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Senior Woman and Retirement Community Staff

Caring for the Caregiver: You

By: Country Meadows |

Over 43 million caregivers are caring for loved ones who are over 50 years old or older. About 80% report high levels of stress, and one in five says at least some aspect of his/her life has worsened.* While it is very fulfilling to help and give back, caregiving can affect your health, finances, job, relationships and personal goals. As a loved one’s health condition changes, so do the commitment and responsibility. You’re doing all this out of love, but you can’t do it all. Take a breath and moment to review some helpful suggestions to care for the caregiver—you.

  • Focus on your well-being too. Eat well, get seven to eight hours of sleep a night, fit in exercise, take frequent breaks to relieve stress (even if you don’t feel stressed), follow through on scheduled doctors’ appointments, reflect on the positive qualities in your life and seek humor in certain situations.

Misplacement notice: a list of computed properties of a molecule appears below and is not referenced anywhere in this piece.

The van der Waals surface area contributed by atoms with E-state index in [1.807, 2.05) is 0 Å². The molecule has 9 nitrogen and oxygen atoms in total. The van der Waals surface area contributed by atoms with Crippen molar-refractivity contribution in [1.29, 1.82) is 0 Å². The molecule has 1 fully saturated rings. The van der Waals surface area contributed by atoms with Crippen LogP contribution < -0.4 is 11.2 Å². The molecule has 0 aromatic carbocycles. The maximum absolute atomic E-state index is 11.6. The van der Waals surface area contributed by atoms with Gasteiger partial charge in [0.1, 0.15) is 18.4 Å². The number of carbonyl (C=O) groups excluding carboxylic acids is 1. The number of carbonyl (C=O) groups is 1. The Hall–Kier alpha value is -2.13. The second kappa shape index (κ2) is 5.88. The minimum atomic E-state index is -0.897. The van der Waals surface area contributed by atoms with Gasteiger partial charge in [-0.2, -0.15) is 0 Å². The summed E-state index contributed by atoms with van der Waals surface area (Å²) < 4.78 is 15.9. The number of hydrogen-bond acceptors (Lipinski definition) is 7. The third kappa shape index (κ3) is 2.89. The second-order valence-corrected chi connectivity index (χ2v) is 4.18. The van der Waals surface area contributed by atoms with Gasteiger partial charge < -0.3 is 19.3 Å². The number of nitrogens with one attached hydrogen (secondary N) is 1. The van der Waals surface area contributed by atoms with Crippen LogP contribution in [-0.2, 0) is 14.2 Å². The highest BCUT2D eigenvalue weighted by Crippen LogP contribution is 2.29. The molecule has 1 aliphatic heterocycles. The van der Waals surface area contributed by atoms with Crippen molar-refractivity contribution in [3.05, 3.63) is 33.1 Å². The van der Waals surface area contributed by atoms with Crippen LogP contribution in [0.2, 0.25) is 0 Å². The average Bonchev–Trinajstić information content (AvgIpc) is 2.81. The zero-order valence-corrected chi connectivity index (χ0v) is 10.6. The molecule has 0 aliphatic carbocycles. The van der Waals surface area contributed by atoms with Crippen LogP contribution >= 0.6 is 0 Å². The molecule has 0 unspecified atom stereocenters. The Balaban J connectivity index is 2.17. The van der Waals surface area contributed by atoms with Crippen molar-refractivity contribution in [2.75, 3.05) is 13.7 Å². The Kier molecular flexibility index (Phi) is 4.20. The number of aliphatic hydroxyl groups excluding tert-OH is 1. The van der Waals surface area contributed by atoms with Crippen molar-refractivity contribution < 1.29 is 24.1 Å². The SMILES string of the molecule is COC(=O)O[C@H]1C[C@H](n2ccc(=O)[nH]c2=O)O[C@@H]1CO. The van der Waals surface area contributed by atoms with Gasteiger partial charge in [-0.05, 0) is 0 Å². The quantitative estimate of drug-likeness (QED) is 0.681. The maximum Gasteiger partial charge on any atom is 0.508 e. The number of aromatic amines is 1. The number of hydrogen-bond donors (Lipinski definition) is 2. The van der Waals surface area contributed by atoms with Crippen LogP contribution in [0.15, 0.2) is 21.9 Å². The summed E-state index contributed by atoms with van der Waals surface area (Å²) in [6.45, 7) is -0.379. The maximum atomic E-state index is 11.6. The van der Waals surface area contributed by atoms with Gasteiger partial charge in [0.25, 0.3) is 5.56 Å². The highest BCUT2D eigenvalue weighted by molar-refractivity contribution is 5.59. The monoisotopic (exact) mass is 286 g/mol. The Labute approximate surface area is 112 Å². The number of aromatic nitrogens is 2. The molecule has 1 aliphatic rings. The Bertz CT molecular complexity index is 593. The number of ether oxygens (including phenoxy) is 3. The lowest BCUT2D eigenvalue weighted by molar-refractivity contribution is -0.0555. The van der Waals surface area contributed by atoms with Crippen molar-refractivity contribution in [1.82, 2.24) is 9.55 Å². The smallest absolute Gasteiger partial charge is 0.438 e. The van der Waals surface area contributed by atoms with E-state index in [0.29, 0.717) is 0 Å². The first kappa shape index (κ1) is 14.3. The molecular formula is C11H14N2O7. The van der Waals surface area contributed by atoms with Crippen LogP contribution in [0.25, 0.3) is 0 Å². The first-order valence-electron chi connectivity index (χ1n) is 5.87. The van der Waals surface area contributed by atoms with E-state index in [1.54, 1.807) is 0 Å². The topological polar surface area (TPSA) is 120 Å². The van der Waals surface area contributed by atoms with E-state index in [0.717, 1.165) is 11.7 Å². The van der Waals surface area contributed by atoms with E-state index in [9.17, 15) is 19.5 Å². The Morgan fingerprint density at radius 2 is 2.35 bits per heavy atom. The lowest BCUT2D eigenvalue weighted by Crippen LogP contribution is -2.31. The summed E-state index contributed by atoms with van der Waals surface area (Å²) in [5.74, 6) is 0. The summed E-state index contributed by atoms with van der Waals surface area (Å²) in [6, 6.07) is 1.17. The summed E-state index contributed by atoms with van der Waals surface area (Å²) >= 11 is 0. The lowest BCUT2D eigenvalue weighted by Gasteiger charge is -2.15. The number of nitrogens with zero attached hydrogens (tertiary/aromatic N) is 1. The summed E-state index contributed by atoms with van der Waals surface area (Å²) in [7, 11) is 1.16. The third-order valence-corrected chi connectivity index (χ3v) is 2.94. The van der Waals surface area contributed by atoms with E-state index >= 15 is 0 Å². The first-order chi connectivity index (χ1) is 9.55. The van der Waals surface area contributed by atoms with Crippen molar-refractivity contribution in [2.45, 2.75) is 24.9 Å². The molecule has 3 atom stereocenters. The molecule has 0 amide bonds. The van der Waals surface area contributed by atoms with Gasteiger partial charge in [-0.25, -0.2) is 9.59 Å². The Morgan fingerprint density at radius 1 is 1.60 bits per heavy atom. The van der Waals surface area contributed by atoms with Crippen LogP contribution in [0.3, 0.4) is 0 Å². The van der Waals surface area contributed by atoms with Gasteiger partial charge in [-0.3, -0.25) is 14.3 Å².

• Find an outlet, make time for hobbies, pursue a passion, follow your faith.
  • Know your limits and welcome others’ offers to help. If they don’t offer, ask. And be OK with asking. Sometimes others may perceive you don’t need—or want—help since you appear to have it under control. It’s brave to attempt to do it all yourself; it’s braver to realize when you need a hand.
  • Then, when you’ve mastered that, begin divvying up responsibilities among family members (if possible) and delegate smaller, but time-consuming tasks to friends, neighbors or fellow parishioners. Share the care.
  • Continue to connect with others. Consider joining a support group. There is great solace in hearing firsthand you are not alone.
  • Keep a gratitude journal and detail things you are looking forward to so you can read and re-read when needed.
  • Seek community resources such as faith-based programs, adult day care, respite care, temporary paid help and retirement communities.
  • Acknowledge your feelings—even the negative ones (anger, frustration, impatience, resentment, guilt). Then forgive yourself and let yourself grieve the loss of your original relationship and the change in roles. Process this new dynamic and find new ways to connect with your loved one.
  • Accept things will change. Be flexible, resourceful and mindfully ready. The only things you can control are your actions.
  • Remember above all: you have to care for yourself to care for others.

*Source: National Alliance for Caregivers and AARP’s “Caregivers: Life Changes and Coping Strategies,” November 2013.

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